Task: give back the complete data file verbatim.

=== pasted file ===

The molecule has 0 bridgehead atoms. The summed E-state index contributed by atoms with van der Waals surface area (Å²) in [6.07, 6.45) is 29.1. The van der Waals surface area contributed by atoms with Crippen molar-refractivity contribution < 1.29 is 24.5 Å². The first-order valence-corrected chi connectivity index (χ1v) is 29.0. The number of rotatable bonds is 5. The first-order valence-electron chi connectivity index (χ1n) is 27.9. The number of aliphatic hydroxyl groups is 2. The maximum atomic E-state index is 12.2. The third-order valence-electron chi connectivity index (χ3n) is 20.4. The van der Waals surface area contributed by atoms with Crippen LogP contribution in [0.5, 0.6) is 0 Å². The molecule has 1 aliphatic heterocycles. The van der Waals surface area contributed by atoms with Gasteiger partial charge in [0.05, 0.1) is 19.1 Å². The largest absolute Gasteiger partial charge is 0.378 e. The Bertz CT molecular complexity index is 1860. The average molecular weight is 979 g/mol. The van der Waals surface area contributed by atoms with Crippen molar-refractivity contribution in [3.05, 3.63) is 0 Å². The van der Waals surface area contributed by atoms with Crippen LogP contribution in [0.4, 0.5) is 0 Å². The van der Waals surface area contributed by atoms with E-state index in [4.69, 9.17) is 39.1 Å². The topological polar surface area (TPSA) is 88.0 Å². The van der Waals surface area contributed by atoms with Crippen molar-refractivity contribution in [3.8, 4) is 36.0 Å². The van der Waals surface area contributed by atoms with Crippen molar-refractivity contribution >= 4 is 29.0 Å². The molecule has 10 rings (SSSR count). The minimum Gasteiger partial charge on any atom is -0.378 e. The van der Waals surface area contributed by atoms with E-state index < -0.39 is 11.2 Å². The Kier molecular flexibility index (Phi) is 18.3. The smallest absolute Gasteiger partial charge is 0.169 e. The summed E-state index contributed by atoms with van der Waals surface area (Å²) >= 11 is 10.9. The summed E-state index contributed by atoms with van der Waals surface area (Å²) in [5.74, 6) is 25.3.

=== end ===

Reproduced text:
The molecule has 0 bridgehead atoms. The summed E-state index contributed by atoms with van der Waals surface area (Å²) in [6.07, 6.45) is 29.1. The van der Waals surface area contributed by atoms with Crippen molar-refractivity contribution < 1.29 is 24.5 Å². The first-order valence-corrected chi connectivity index (χ1v) is 29.0. The number of rotatable bonds is 5. The first-order valence-electron chi connectivity index (χ1n) is 27.9. The number of aliphatic hydroxyl groups is 2. The maximum atomic E-state index is 12.2. The third-order valence-electron chi connectivity index (χ3n) is 20.4. The van der Waals surface area contributed by atoms with Crippen LogP contribution in [0.5, 0.6) is 0 Å². The molecule has 1 aliphatic heterocycles. The van der Waals surface area contributed by atoms with Gasteiger partial charge in [0.05, 0.1) is 19.1 Å². The largest absolute Gasteiger partial charge is 0.378 e. The Bertz CT molecular complexity index is 1860. The average molecular weight is 979 g/mol. The van der Waals surface area contributed by atoms with Crippen molar-refractivity contribution in [3.05, 3.63) is 0 Å². The van der Waals surface area contributed by atoms with Crippen LogP contribution in [0.4, 0.5) is 0 Å². The van der Waals surface area contributed by atoms with E-state index in [4.69, 9.17) is 39.1 Å². The topological polar surface area (TPSA) is 88.0 Å². The van der Waals surface area contributed by atoms with Crippen molar-refractivity contribution in [3.8, 4) is 36.0 Å². The van der Waals surface area contributed by atoms with Crippen molar-refractivity contribution >= 4 is 29.0 Å². The molecule has 10 rings (SSSR count). The minimum Gasteiger partial charge on any atom is -0.378 e. The van der Waals surface area contributed by atoms with E-state index < -0.39 is 11.2 Å². The Kier molecular flexibility index (Phi) is 18.3. The smallest absolute Gasteiger partial charge is 0.169 e. The summed E-state index contributed by atoms with van der Waals surface area (Å²) >= 11 is 10.9. The summed E-state index contributed by atoms with van der Waals surface area (Å²) in [5.74, 6) is 25.3.